As we get set for another Illinois winter, hope springs eternal that we will enjoy yet another mild visit from old man winter. The law regarding slip and falls on ice/snow in Illinois is about as certain as its weather. If you are at the shopping mall or grocery and slip and fall on ice or snow, do you have a case? You very well may.
A lot of people have the impression that it is almost impossible to win a case involving injury due to ice or snow in a parking or on someone’s premises. To be sure, snow and ice cases represent a very tricky area of the law and a lot of claims are defeated because of the so-called natural accumulation rule. However, there are often ways to prove your case even if it appears that the rule might apply.
The natural accumulation rule essentially stands for the proposition that a landowner is not liable for injuries on their property due to naturally falling/accumulating ice and/or snow. Some people interpret this as meaning that, if God put it there, there is no liability. But just because God put the snow and/or ice there initially does not mean you do not have a claim. Of course, it could be said that every snow and/or ice condition was created by God and nature. The key question is this: did the property owner, property manager, or snow and ice removal company do something to make the snow and/or ice more dangerous for persons walking on their premises? In other words, did someone make the natural condition become unnatural (i.e. man-made)?
The easiest way to establish an unnatural accumulation case is in “freeze-back” cases. Freeze-back (or freeze-thaw cycle) refers to when snow is piled up and melts as temperatures warm. That melting water has to go somewhere. Think of a scoop of ice cream left on a table. Left in the room, the ice cream will melt and runoff, spreading out from the initial place. That is what happens in freeze-back cases, snow melts and water runs off the pile. When temperatures go below freezing again, the melted water becomes ice. If you slip and fall on ice that occurs because of a snow pile created by someone, you could have a case.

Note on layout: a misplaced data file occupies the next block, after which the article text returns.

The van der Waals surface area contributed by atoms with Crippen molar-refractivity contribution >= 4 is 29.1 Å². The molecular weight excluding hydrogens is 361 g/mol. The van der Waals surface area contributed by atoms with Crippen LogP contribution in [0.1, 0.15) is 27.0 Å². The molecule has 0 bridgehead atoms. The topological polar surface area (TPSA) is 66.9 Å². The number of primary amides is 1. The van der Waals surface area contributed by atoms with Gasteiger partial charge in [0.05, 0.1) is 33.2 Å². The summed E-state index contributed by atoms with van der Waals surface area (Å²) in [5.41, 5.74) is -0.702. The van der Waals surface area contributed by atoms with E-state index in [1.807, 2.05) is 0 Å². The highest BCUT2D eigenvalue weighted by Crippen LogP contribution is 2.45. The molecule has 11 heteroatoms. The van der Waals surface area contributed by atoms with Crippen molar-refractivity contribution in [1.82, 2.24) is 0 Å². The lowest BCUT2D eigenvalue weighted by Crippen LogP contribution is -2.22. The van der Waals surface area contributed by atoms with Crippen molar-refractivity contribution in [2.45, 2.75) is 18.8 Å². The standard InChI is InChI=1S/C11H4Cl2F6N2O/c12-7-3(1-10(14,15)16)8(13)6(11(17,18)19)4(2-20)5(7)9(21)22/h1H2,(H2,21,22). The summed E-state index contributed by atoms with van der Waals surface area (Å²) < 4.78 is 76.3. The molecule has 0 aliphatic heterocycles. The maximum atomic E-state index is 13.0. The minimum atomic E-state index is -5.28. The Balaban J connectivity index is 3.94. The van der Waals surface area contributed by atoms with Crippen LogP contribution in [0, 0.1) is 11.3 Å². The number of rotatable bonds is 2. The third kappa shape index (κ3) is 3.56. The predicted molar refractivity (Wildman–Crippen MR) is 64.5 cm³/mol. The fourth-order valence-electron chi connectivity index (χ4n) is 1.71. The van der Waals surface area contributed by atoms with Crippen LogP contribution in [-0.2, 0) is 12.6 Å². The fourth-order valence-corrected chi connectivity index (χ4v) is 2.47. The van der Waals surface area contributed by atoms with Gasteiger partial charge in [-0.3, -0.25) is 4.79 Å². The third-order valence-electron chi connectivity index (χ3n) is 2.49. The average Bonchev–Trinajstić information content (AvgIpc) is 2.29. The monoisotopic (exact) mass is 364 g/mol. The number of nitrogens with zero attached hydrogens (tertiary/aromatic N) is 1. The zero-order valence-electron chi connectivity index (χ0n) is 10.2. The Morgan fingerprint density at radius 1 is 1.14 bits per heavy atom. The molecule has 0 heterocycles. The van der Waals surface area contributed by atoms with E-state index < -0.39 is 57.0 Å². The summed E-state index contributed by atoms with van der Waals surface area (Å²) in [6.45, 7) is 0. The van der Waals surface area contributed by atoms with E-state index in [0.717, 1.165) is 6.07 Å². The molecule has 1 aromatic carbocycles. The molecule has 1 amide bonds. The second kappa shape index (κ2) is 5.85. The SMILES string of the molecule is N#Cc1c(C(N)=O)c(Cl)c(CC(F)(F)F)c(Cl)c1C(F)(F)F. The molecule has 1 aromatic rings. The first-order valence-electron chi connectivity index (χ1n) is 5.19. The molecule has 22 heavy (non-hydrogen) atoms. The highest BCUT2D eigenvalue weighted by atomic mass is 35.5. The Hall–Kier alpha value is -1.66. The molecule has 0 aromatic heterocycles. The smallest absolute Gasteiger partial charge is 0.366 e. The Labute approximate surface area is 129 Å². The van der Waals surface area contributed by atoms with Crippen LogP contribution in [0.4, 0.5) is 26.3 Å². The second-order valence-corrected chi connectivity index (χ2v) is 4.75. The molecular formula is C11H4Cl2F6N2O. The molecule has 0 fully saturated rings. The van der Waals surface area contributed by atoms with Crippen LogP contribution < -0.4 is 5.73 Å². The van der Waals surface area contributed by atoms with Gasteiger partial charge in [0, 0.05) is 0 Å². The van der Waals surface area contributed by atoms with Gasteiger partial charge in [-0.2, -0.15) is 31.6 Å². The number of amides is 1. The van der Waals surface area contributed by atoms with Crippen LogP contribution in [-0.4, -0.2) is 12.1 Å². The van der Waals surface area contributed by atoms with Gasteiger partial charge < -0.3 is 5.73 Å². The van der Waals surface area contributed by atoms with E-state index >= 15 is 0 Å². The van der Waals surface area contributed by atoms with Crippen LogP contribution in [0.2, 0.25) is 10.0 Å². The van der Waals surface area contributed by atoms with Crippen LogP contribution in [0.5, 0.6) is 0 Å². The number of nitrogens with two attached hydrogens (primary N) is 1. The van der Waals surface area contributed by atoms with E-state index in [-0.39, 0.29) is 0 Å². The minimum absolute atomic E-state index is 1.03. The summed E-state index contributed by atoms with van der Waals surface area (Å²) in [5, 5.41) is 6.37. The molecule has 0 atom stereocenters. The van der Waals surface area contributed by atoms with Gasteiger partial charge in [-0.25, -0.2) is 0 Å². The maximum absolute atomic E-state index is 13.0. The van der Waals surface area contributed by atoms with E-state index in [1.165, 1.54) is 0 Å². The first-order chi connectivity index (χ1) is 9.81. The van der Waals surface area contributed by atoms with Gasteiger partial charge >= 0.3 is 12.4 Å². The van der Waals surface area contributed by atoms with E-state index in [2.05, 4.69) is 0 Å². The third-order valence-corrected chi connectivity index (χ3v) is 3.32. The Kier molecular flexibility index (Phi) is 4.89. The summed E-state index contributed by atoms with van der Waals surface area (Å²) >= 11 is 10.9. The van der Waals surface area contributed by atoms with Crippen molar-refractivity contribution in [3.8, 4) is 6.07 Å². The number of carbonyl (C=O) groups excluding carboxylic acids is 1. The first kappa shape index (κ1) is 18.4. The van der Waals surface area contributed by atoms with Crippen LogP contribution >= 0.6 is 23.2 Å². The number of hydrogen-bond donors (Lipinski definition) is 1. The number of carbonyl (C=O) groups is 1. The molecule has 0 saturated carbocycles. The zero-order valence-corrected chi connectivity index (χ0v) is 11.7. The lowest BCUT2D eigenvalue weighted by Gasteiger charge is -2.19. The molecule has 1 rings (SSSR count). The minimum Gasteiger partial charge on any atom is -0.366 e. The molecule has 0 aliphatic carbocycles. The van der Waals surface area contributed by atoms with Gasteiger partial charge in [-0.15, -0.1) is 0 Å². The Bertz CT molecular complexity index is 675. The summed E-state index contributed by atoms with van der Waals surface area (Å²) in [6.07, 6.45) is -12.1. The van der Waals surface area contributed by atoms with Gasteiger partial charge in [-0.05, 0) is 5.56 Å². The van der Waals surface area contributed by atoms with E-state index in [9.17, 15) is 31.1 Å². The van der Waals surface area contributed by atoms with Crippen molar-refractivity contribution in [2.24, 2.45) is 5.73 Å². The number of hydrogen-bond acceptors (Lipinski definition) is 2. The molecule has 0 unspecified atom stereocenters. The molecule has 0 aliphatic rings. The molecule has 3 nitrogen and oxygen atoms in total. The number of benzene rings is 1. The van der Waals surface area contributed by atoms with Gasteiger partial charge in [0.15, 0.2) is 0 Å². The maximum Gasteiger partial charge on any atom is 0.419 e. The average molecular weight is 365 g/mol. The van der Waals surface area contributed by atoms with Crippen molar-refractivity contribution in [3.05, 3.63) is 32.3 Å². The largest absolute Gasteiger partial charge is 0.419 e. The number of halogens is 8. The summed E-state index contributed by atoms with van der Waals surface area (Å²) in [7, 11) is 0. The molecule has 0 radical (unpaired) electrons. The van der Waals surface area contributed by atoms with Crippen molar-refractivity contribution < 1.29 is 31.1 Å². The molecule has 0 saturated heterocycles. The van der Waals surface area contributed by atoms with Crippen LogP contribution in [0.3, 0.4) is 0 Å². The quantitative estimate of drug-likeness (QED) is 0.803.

There are other ways in which to establish an unnatural accumulation. For example, if the slope or pitch of the parking lot is unreasonably dangerous and causes water or melting snow to create ice in other portions of the lot, that might be enough to show an unnatural accumulation. Likewise, if melting snow water drips onto a sidewalk from a store’s roof, any ice that forms is likely unnatural. Cases for slip and falls on ice and/snow in a parking lot, although challenging, are far from impossible to win. I recently settled a case against a supermarket chain for a slip and fall on ice in which the pre-lawsuit offer was $1,000. Through depositions of store employees and the snow removal company, I was able to establish that the ice formed from snow piled by the removal company next to the client’s vehicle. The case went on to settle for far more than the initial offer.
Falls on residential property present even more of a slippery slope. There is a law in Illinois which prohibits liability against a residential owner even for removing snow negligently! As with commercial cases, there are similar exceptions with respect to residential fall cases and a lot of work and investigation can go a long way in proving your case. If you or someone you know slips and fall on a property this winter, don’t take on the insurance company blizzard alone. Speak with a personalinjury attorney with knowledge of these types of cases so that you don’t get left out in the cold.